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Page:The Works of Lord Byron (ed. Coleridge, Prothero) - Volume 3.djvu/74

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POEMS 1809-1813.

As stars that shoot along the sky[1]
Shine brightest as they fall from high.


As once I wept, if I could weep,
My tears might well be shed,
To think I was not near to keep
One vigil o'er thy bed;
To gaze, how fondly! on thy face,
To fold thee in a faint embrace,
Uphold thy drooping head;
And show that love, however vain,
Nor thou nor I can feel again.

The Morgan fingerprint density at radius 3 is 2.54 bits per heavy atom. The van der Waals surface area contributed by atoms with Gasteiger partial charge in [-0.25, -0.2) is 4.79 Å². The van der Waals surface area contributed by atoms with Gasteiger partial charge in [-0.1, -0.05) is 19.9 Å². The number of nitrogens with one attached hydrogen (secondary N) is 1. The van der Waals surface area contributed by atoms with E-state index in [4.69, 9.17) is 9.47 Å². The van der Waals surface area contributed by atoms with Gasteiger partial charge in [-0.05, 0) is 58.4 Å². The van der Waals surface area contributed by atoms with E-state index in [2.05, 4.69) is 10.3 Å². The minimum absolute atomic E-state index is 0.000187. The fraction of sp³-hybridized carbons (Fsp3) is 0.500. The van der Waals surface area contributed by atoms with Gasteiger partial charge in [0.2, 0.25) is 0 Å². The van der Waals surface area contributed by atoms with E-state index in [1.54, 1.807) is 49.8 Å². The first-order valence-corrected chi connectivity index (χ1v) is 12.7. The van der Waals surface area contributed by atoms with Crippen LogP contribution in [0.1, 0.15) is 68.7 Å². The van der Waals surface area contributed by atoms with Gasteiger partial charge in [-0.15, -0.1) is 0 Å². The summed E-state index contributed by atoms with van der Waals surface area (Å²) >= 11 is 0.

Yet how much less it were to gain,
Though thou hast left me free,[2]
The loveliest things that still remain,
Than thus remember thee!
The all of thine that cannot die
Through dark and dread Eternity[3]
Returns again to me,
And more thy buried love endears
Than aught, except its living years.

February, 1812.
[First published, Childe Harold, 1812 (Second Edition).]

  1. As stars that seem to quit the sky.—[MS.]
  2. O how much less it were to gain,
    All beauteous though they be.—[MS.]
  3. Through dark and dull Eternity.—[MS.]